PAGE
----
to Sarah online, the bank moves the money from John to Sarah. John cannot do it himself because there is a risk he might cheat – he can copy and paste the digital money (it’s only numbers on a computer after all) and send the $100 to two different people; nobody would know. Instead, we trust the bank to send the money and make sure it’s only sent to one person. Now, the bank can also cheat, but we trust them that they don’t.
If the transfer is between two accounts at the same bank, it’s easy to transfer, but if it’s between two different banks it gets a bit more complicated. They might have different ledger systems that need to be reconciled. For this they charge a fee, and it often takes more time to complete the transfer. When they are banks or other financial systems in foreign countries, it gets even more complicated: different languages, systems, currencies, more parties to co-ordinate and so on, so the fees and transfer times increase. That’s why the current financial system is so complex. It’s just a massive entanglement of various ledger systems around the world.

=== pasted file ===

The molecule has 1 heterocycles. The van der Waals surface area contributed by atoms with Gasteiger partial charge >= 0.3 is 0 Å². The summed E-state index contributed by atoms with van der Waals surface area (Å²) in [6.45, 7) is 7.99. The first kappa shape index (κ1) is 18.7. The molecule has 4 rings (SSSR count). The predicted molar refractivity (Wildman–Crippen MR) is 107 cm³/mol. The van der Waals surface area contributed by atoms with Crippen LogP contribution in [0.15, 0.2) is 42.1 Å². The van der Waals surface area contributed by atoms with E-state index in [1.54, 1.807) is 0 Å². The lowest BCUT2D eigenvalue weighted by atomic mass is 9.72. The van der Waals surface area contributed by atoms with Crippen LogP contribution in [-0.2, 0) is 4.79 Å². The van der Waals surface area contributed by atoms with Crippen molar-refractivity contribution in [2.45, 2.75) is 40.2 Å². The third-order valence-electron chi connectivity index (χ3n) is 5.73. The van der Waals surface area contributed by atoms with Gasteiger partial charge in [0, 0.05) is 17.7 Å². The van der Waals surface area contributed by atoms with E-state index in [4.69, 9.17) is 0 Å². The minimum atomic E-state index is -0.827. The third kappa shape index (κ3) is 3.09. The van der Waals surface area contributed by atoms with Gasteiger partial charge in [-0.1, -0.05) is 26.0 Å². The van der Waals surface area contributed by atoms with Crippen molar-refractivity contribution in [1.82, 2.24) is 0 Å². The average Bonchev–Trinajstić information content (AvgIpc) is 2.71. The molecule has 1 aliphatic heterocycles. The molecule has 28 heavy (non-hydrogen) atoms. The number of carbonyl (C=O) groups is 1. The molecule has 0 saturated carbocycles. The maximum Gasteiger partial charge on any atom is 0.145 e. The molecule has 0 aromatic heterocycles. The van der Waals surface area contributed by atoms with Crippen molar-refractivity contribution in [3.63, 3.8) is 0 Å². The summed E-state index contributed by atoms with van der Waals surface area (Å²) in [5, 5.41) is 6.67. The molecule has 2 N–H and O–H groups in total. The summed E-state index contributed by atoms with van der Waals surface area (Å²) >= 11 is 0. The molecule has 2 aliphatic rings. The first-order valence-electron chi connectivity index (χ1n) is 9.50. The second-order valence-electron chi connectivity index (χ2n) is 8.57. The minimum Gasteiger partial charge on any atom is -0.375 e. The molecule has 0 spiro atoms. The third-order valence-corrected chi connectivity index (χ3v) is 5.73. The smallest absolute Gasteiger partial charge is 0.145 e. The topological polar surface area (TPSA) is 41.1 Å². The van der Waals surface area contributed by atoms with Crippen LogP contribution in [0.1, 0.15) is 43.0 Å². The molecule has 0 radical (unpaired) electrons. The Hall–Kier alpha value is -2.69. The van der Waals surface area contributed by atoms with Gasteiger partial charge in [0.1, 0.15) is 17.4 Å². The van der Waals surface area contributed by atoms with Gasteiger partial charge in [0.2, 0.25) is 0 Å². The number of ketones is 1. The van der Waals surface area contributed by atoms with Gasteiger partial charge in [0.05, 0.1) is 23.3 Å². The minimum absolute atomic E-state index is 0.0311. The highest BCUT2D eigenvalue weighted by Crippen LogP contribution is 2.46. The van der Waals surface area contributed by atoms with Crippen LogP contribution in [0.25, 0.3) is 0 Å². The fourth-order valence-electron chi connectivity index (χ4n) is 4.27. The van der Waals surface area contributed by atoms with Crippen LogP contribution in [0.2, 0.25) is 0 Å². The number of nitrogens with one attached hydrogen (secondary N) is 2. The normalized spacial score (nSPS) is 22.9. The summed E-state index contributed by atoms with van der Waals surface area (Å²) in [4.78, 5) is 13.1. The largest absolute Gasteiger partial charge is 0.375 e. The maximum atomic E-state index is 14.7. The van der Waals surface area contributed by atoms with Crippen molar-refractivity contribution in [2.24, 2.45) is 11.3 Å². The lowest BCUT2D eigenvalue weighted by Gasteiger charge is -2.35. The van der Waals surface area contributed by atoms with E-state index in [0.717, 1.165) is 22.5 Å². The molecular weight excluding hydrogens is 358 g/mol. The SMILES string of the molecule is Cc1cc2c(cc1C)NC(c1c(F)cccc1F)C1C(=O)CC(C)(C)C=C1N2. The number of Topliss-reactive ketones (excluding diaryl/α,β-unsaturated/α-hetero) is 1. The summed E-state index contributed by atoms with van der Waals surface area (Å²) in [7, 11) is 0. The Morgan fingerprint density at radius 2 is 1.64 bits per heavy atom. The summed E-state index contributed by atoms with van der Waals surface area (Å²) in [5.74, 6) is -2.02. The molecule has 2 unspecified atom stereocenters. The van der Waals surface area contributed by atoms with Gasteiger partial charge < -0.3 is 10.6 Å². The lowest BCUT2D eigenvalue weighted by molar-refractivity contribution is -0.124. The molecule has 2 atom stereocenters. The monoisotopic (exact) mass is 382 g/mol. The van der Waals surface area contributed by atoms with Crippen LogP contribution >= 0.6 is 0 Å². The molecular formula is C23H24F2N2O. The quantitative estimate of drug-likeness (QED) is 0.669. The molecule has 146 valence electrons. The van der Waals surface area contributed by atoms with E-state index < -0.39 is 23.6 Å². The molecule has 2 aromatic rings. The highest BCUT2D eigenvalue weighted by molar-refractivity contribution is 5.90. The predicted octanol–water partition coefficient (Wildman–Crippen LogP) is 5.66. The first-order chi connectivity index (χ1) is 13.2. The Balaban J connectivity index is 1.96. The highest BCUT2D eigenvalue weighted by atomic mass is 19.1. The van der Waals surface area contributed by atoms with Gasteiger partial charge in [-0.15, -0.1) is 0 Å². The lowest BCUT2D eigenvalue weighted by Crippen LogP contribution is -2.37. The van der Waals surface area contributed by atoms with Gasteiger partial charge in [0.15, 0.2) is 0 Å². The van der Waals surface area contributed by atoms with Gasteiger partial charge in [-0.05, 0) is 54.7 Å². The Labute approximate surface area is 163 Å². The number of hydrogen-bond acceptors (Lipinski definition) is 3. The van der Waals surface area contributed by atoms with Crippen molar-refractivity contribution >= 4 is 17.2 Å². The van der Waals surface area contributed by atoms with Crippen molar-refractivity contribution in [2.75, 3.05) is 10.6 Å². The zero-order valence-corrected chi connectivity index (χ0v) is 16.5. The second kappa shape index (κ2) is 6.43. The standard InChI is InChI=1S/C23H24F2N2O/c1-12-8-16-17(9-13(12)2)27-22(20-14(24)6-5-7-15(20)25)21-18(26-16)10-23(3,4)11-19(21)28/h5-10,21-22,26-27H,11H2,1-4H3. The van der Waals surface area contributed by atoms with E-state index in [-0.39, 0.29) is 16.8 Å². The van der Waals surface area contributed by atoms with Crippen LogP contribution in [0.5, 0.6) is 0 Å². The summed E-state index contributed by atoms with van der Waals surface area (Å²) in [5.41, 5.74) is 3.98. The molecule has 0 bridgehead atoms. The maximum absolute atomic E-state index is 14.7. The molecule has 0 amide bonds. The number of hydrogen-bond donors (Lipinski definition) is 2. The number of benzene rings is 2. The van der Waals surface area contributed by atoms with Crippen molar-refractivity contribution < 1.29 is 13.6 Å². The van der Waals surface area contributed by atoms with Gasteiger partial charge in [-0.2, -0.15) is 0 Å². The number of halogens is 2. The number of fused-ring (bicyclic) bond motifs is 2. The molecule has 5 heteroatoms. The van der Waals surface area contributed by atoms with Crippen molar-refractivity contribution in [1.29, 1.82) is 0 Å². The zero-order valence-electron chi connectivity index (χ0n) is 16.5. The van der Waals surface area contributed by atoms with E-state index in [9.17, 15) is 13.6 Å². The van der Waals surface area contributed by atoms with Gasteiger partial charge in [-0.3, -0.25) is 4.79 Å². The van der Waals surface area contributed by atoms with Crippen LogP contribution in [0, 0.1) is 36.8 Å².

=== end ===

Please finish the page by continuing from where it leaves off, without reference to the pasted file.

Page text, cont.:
Bitcoin is changing all of this. How? It is simply one global ledger system that synchronizes across the entire internet, so that everyone can access the same ledger account in real time no matter who or where they are. The result? Money can easily be transferred between parties without all the lag times and exorbitant fees. Just like it used to be before the world became big and complicated.
And what do people use Bitcoin as payment system for? Everything that one would do with normal money: send to friends and family - both local or abroad, buy things online, get paid for their work and so on